"How did you become—?"
"A Jane Austen whisperer?" Kate Hamill finishes my question with a laugh and wry smile. A lover of classics who's dissatisfied by the "lack of meaningful female roles" within them, Hamill, an actor and writer, decided to try her hand at adapting. "The first thing I thought of was Jane Austen, because I love her. That's how I started."
Hamill's adaptation of Sense & Sensibility, in which she played Marianne Dashwood, premiered in 2014 at the Sheen Center. Mounted by the Bedlam theater company, the play and production were instantly hailed by audiences and critics alike. The universal acclaim was so strong that it returned for a 2016 engagement at the Gym at Judson, where it promptly sold out and played for 10 months.
Sense & Sensibility put Hamill on the map and became the first of her Austen adaptations. Now Pride and Prejudice, a coproduction of Primary Stages and Hudson Valley Shakespeare Festival, is up and running through January 6 at the Cherry Lane Theatre.
Hamill takes center stage as Lizzy. Her Mr. Darcy is an actor with whom she shares a long history: Jason O'Connell. With Bedlam, O'Connell has played mountainous roles like Hamlet, Trigorin, and Bottom; across the country, he's played the likes of Falstaff, Benedick, and Petruchio. In Sense & Sensibilty, he played both Edward and Robert Ferrars. He also happens to be Hamill's boyfriend.
Over a cup of coffee before a long day of tech rehearsals, Hamill and O'Connell discussed what it's like to be in love onstage and off, and how to find the funny in the works of Jane Austen.
Take me back to the beginning. How did you two meet?
Kate Hamill: We were introduced by Vaishnavi Sharma, who was in the first production of Sense & Sensibility.
Jason O'Connell: She and Kate had been roommates, and Vaishnavi and I did Around the World in 80 Days together at Hudson Valley Shakespeare. Kate came to see the show and we became friends. When she wrote the first iteration of Sense & Sensibility, Kate asked me to play Edward Ferrars, which is the romantic lead.
In Around the World, I was playing a million different characters, with different costumes and silly accents. I was so taken with the fact that she saw me and then asked me to do something so different. I was very charmed by it. The first reading was nine months after we met.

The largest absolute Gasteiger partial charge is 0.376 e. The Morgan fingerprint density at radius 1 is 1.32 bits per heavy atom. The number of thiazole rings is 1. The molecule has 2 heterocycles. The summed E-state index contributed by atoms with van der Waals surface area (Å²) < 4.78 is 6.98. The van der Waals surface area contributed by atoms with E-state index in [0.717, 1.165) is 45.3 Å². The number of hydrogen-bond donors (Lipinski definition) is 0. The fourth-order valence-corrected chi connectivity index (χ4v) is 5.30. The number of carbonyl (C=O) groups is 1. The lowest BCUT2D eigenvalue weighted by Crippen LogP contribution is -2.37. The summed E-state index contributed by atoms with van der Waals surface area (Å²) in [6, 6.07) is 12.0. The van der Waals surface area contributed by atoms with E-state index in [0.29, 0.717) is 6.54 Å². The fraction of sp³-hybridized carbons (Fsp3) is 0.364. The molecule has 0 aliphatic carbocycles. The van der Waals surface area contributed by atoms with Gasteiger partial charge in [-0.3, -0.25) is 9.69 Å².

Kate: We were friends, and then we were both single.
Jason: It was like When Harry Met Sally.
When you're adapting a novel, what's your way in?
Kate: I'm a big believer that you have to have your own point of view. You can do a copy-and-paste version of anything, but it's never going to be as good as the novel, and it's not doing justice to the stage as its own medium.
With these stories, I start by asking, "What does it say to us now?" If it's interesting to me personally, hopefully it'll be interesting to other people. But the thing I like is when the audience is surprised.
Jason: She teaches me a lot. I'm working on my first adaptation, of Cyrano, with Brenda Withers, who wrote Matt and Ben with Mindy Kaling. Just watching how Kate approaches adaptations and finds the essence of the story and characters, and then also what it means, not just in a contemporary context but personally to her, that feels like how to do it.
How do you go about finding the funny in Jane Austen?
Jason: Jane Austen had a wicked sense of humor, and sometimes people forget that. There's something about the time period, a repression that you figure doesn't lend itself to that.
Kate: People are worshiping at this altar of Jane Austen, but our ideas of Jane Austen are not super accurate. Remember, they had thriving prostitution and criminal underclasses then. They went to the bathroom in chamber pots. People got scurvy. They had fleas.
Given your relationship, do you find that there's a pressure to impress each other onstage? Do you have a "don't bring the work home" policy?
Kate: We talk shop all the time. Our lives are our work. We talk about other stuff, but we love talking about work. We're very similar actors and extreme workaholics.
Jason: I don't think we ever feel concerned that we're going to look bad in front of each other, but we really value each other's opinion, and we're constantly checking in with each other. She shows me pages of something she's writing, and I show her pages. If she gives the seal of approval, it feels good to go forward. It's the same thing with performance.
So far, knock on wood, it's been fun to work together and dissect and figure out why something went well or didn't play like we thought it would.
Kate: In this, we're on the same team. Pride and Prejudice is the first time we're ever playing opposite each other, too.
Jason: We have one big scene together where it's just the two of us, and it's a little different every time. There's a trust factor, obviously, because we know each other so well and how we like to work. We know what kind of curve balls we can throw at each other. We're very comfortable.
Kate: We just try to keep the ball in the air. Because we know each other very well, we can mess around.
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